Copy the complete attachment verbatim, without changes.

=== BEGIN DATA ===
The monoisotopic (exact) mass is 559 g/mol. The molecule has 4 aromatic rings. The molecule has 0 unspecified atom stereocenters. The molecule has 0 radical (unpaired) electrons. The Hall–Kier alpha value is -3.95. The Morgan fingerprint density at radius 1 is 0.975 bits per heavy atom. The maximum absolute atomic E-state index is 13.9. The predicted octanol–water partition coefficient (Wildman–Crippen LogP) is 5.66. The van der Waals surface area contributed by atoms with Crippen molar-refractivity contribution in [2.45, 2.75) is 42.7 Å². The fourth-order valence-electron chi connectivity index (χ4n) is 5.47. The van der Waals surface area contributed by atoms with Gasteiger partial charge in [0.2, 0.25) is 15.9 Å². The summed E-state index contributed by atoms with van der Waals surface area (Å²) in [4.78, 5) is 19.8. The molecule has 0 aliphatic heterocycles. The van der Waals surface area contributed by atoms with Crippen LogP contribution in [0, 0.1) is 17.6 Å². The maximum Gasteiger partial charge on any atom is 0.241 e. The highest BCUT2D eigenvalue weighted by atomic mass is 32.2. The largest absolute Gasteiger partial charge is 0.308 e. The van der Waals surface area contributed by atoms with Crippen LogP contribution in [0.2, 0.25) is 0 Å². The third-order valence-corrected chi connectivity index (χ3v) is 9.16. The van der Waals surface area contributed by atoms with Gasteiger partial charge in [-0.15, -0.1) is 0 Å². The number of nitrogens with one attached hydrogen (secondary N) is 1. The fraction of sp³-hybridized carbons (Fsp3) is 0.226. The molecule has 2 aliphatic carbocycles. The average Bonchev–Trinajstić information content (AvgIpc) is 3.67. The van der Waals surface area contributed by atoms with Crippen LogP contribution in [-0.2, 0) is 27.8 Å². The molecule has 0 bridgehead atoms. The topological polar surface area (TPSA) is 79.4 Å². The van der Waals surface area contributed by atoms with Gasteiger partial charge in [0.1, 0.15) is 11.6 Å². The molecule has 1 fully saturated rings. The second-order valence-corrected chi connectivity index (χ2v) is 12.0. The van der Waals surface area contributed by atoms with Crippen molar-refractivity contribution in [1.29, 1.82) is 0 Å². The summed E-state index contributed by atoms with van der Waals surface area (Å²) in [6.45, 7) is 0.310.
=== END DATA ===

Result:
The monoisotopic (exact) mass is 559 g/mol. The molecule has 4 aromatic rings. The molecule has 0 unspecified atom stereocenters. The molecule has 0 radical (unpaired) electrons. The Hall–Kier alpha value is -3.95. The Morgan fingerprint density at radius 1 is 0.975 bits per heavy atom. The maximum absolute atomic E-state index is 13.9. The predicted octanol–water partition coefficient (Wildman–Crippen LogP) is 5.66. The van der Waals surface area contributed by atoms with Crippen molar-refractivity contribution in [2.45, 2.75) is 42.7 Å². The fourth-order valence-electron chi connectivity index (χ4n) is 5.47. The van der Waals surface area contributed by atoms with Gasteiger partial charge in [0.2, 0.25) is 15.9 Å². The summed E-state index contributed by atoms with van der Waals surface area (Å²) in [4.78, 5) is 19.8. The molecule has 0 aliphatic heterocycles. The van der Waals surface area contributed by atoms with Crippen LogP contribution in [0, 0.1) is 17.6 Å². The maximum Gasteiger partial charge on any atom is 0.241 e. The highest BCUT2D eigenvalue weighted by atomic mass is 32.2. The largest absolute Gasteiger partial charge is 0.308 e. The van der Waals surface area contributed by atoms with Crippen LogP contribution in [0.2, 0.25) is 0 Å². The third-order valence-corrected chi connectivity index (χ3v) is 9.16. The van der Waals surface area contributed by atoms with Gasteiger partial charge in [-0.15, -0.1) is 0 Å². The number of nitrogens with one attached hydrogen (secondary N) is 1. The fraction of sp³-hybridized carbons (Fsp3) is 0.226. The molecule has 2 aliphatic carbocycles. The average Bonchev–Trinajstić information content (AvgIpc) is 3.67. The van der Waals surface area contributed by atoms with Crippen LogP contribution in [-0.2, 0) is 27.8 Å². The molecule has 0 bridgehead atoms. The topological polar surface area (TPSA) is 79.4 Å². The van der Waals surface area contributed by atoms with Gasteiger partial charge in [0.1, 0.15) is 11.6 Å². The molecule has 1 fully saturated rings. The second-order valence-corrected chi connectivity index (χ2v) is 12.0. The van der Waals surface area contributed by atoms with Crippen molar-refractivity contribution in [1.29, 1.82) is 0 Å². The summed E-state index contributed by atoms with van der Waals surface area (Å²) in [6.45, 7) is 0.310.